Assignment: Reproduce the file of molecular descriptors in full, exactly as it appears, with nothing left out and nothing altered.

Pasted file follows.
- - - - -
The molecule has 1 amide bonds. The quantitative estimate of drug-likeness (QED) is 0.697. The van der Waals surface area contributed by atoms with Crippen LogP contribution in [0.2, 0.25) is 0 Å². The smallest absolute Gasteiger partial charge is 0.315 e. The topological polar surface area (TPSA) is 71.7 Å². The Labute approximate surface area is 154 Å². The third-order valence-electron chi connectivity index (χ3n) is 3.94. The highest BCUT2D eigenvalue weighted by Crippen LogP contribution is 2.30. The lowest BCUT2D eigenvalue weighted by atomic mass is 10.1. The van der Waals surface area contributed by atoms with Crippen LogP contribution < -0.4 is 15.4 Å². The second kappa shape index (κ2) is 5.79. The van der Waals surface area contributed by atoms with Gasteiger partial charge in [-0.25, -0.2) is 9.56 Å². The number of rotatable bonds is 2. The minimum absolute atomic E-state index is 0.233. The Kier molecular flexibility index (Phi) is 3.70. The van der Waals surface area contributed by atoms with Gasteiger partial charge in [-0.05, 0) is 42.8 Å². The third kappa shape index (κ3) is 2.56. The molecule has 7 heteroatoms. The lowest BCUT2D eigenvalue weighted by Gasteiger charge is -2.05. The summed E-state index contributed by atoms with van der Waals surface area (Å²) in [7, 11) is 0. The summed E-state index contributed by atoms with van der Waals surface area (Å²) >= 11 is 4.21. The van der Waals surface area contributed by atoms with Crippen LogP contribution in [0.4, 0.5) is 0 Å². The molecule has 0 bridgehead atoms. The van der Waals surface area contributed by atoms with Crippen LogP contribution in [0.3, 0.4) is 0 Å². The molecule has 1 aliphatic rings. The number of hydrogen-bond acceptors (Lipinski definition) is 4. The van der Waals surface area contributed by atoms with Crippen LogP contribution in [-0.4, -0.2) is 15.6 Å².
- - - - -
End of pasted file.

The molecule has 1 amide bonds. The quantitative estimate of drug-likeness (QED) is 0.697. The van der Waals surface area contributed by atoms with Crippen LogP contribution in [0.2, 0.25) is 0 Å². The smallest absolute Gasteiger partial charge is 0.315 e. The topological polar surface area (TPSA) is 71.7 Å². The Labute approximate surface area is 154 Å². The third-order valence-electron chi connectivity index (χ3n) is 3.94. The highest BCUT2D eigenvalue weighted by Crippen LogP contribution is 2.30. The lowest BCUT2D eigenvalue weighted by atomic mass is 10.1. The van der Waals surface area contributed by atoms with Crippen LogP contribution < -0.4 is 15.4 Å². The second kappa shape index (κ2) is 5.79. The van der Waals surface area contributed by atoms with Gasteiger partial charge in [-0.25, -0.2) is 9.56 Å². The number of rotatable bonds is 2. The minimum absolute atomic E-state index is 0.233. The Kier molecular flexibility index (Phi) is 3.70. The van der Waals surface area contributed by atoms with Gasteiger partial charge in [-0.05, 0) is 42.8 Å². The third kappa shape index (κ3) is 2.56. The molecule has 7 heteroatoms. The lowest BCUT2D eigenvalue weighted by Gasteiger charge is -2.05. The summed E-state index contributed by atoms with van der Waals surface area (Å²) in [7, 11) is 0. The summed E-state index contributed by atoms with van der Waals surface area (Å²) >= 11 is 4.21. The van der Waals surface area contributed by atoms with Crippen LogP contribution in [0.4, 0.5) is 0 Å². The molecule has 0 bridgehead atoms. The van der Waals surface area contributed by atoms with Crippen LogP contribution in [0.3, 0.4) is 0 Å². The molecule has 1 aliphatic rings. The number of hydrogen-bond acceptors (Lipinski definition) is 4. The van der Waals surface area contributed by atoms with Crippen LogP contribution in [-0.4, -0.2) is 15.6 Å².